“The Irish scrum had, prior to the arrival of John Hayes, conjured up little apart from images of women’s blouses.” is how one commentator assessed the Irish set piece last Saturday
“The Irish scrum had, prior to the arrival of John Hayes, conjured up little apart from images of women’s blouses.” is how one commentator assessed the Irish set-piece against Romania and I was reminded of an article that appeared on this site some time ago on the diffferent opinions offered by journalists in their player ratings. That opening piece was penned by George Hook who just cannot resist using colourful language even though the analogy is totally ridiculous.
In the Sunday Times Tom English felt that Irish scrum-half, Peter Stringer, put in a top class performance, passed well, threw in the odd break and kicked better than normal. That was a view shared by Brendan Fanning in the Sunday Independent who when mentioning, some fine performances said, Stringer passed superbly on a difficult evening for a scrum-half. However Fanning’s Sindo colleague Hook in his player ratings gave Stringer 6 and commented that by his high standards (Stringer’s we hasten to add not, Capt Hook), an average performance, Passed well but missed a couple of tackles and had an important kick blocked down.
Alas, concluded George after all the pre-match hype, looked strangely lethargic. (Stringer that his, not George himself).
The question of standard was raised again by GH when talking about Bran O’Driscoll By his standards an average performance. While over in the Sunday Times, the English, (Tom that is, not the entire country across the water) view was that, We didn’t see him for long periods but when we did he was devastating..
On the issue of the number eight;
Hook – Game largely passed him by.
English – Ireland’s fringe defence was top class for most of the game, Foley has to take a fair share of the credit for that.
On Marcus Horan, Neil Francis in the Sunday Tribune felt his was, a very very disappointing effort, taking a giant step backward.
But his good friend Tom English opined that as part of a front-row unit that had a torrid start he had settled down by the time he was replaced by John Hayes.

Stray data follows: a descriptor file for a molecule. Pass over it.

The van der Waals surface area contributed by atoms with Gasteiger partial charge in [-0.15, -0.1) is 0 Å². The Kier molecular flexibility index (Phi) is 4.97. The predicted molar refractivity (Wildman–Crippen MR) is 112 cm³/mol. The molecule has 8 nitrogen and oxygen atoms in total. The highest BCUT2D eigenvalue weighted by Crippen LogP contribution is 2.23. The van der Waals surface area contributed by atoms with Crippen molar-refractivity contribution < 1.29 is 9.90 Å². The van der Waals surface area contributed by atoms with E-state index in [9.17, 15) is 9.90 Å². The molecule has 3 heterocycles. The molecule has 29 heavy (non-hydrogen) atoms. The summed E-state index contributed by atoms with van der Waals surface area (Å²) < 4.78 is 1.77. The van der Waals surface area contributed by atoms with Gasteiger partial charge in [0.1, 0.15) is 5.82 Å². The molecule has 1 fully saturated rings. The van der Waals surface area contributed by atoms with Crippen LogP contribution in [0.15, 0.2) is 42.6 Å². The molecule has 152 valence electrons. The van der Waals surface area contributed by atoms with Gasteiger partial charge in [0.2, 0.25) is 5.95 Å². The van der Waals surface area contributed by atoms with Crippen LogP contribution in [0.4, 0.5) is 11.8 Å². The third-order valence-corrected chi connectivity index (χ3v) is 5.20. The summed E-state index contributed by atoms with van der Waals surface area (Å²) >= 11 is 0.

Then there was the opinion on Malcolm O’Kelly. Franno, who knows a thing or two about (under)performing, said this is O’Kelly’s quietest performance in years. Didn’t feature in loose play, wasn’t used at line-out time and didn’t look to get on the ball.
George weighed in with a right hook thus, Malcolm who? Easily the worst of the four locks on view. When his team needed a physical performance, went missing in action.
But English disagreed with both declaring, A fine performance from the columnist, whose role has changed in recent times Was a constant threat at line-out time.
Malcolm of course has been supplying a column – and very good it is too – to Tom’s paper for some time.
Then there is the logic of these player ratings. How can a reporter report and at the same time assess each individual over the course of the game.
Look they do their best for God’s sake. But do they ? Work this out if you can.
In the Sunday Tribune, the highest rating of 10 went to John Hayes, a 58th minute replacement.
Alan Quinlan arrived on in the 68th minute and earned a 7 as did Shane Byrne and John Kelly. None of those three merited any comment.
Now guess who got the lowest rating ? Guy Easterby. And what time did Easterby hit the park ? The 76th minute according to columnist Peter O’Reilly.
However, not content to ridicule the back-up scrum-half with a marking of 2, The paper, in assessing his performance gave as much print space to a player who played for about ten minutes, as he did to players who played for the entire game. And they had this to say
I understand how heroin addicts feel when they go cold turkey. Everytime Guy Easterby runs on the field, a cold numbness permeates my spinal column. Easterby is a turkey. ,p>Now guess who compiled the player ratings in the Tribune and that particular piece of mean and nasty comment ?
Neil Francis. Surprised ? Hardly. What was that he said earlier ?
Didn’t feature in loose play, wasn’t used at line-out time and didn’t look to get on the ball.
Remind you of anyone who played lock for Ireland at the end of 80s start of the 90s?